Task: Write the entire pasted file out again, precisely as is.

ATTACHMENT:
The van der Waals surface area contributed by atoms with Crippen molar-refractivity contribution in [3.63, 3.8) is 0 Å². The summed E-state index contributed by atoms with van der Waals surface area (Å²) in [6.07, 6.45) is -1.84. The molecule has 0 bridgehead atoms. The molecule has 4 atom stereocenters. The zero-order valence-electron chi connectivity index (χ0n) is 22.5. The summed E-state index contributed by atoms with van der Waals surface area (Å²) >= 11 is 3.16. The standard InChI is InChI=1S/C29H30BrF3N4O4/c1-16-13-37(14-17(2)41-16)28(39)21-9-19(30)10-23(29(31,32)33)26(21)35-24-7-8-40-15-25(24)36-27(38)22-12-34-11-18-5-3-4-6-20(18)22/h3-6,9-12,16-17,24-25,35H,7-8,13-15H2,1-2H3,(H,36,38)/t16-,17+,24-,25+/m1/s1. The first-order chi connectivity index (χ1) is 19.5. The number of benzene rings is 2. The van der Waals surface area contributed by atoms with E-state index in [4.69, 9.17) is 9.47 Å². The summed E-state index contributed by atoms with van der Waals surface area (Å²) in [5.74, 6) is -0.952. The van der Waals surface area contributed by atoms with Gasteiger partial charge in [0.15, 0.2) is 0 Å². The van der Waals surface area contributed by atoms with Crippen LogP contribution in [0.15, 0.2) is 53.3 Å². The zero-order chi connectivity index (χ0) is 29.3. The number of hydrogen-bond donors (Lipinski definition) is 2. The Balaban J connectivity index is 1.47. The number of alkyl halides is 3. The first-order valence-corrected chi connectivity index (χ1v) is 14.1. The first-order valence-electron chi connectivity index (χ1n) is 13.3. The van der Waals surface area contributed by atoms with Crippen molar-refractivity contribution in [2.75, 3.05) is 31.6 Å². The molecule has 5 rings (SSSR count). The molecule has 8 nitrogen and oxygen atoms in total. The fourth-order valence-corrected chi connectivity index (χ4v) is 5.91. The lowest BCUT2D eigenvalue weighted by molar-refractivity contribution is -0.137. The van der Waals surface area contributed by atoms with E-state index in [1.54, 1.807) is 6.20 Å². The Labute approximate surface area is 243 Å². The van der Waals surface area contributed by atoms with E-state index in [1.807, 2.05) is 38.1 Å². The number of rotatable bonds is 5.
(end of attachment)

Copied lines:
The van der Waals surface area contributed by atoms with Crippen molar-refractivity contribution in [3.63, 3.8) is 0 Å². The summed E-state index contributed by atoms with van der Waals surface area (Å²) in [6.07, 6.45) is -1.84. The molecule has 0 bridgehead atoms. The molecule has 4 atom stereocenters. The zero-order valence-electron chi connectivity index (χ0n) is 22.5. The summed E-state index contributed by atoms with van der Waals surface area (Å²) >= 11 is 3.16. The standard InChI is InChI=1S/C29H30BrF3N4O4/c1-16-13-37(14-17(2)41-16)28(39)21-9-19(30)10-23(29(31,32)33)26(21)35-24-7-8-40-15-25(24)36-27(38)22-12-34-11-18-5-3-4-6-20(18)22/h3-6,9-12,16-17,24-25,35H,7-8,13-15H2,1-2H3,(H,36,38)/t16-,17+,24-,25+/m1/s1. The first-order chi connectivity index (χ1) is 19.5. The number of benzene rings is 2. The van der Waals surface area contributed by atoms with E-state index in [4.69, 9.17) is 9.47 Å². The summed E-state index contributed by atoms with van der Waals surface area (Å²) in [5.74, 6) is -0.952. The van der Waals surface area contributed by atoms with Gasteiger partial charge in [0.15, 0.2) is 0 Å². The van der Waals surface area contributed by atoms with Crippen LogP contribution in [0.15, 0.2) is 53.3 Å². The zero-order chi connectivity index (χ0) is 29.3. The number of hydrogen-bond donors (Lipinski definition) is 2. The Balaban J connectivity index is 1.47. The number of alkyl halides is 3. The first-order valence-corrected chi connectivity index (χ1v) is 14.1. The first-order valence-electron chi connectivity index (χ1n) is 13.3. The van der Waals surface area contributed by atoms with Crippen molar-refractivity contribution in [2.75, 3.05) is 31.6 Å². The molecule has 5 rings (SSSR count). The molecule has 8 nitrogen and oxygen atoms in total. The fourth-order valence-corrected chi connectivity index (χ4v) is 5.91. The lowest BCUT2D eigenvalue weighted by molar-refractivity contribution is -0.137. The van der Waals surface area contributed by atoms with E-state index in [1.54, 1.807) is 6.20 Å². The Labute approximate surface area is 243 Å². The van der Waals surface area contributed by atoms with E-state index in [1.807, 2.05) is 38.1 Å². The number of rotatable bonds is 5.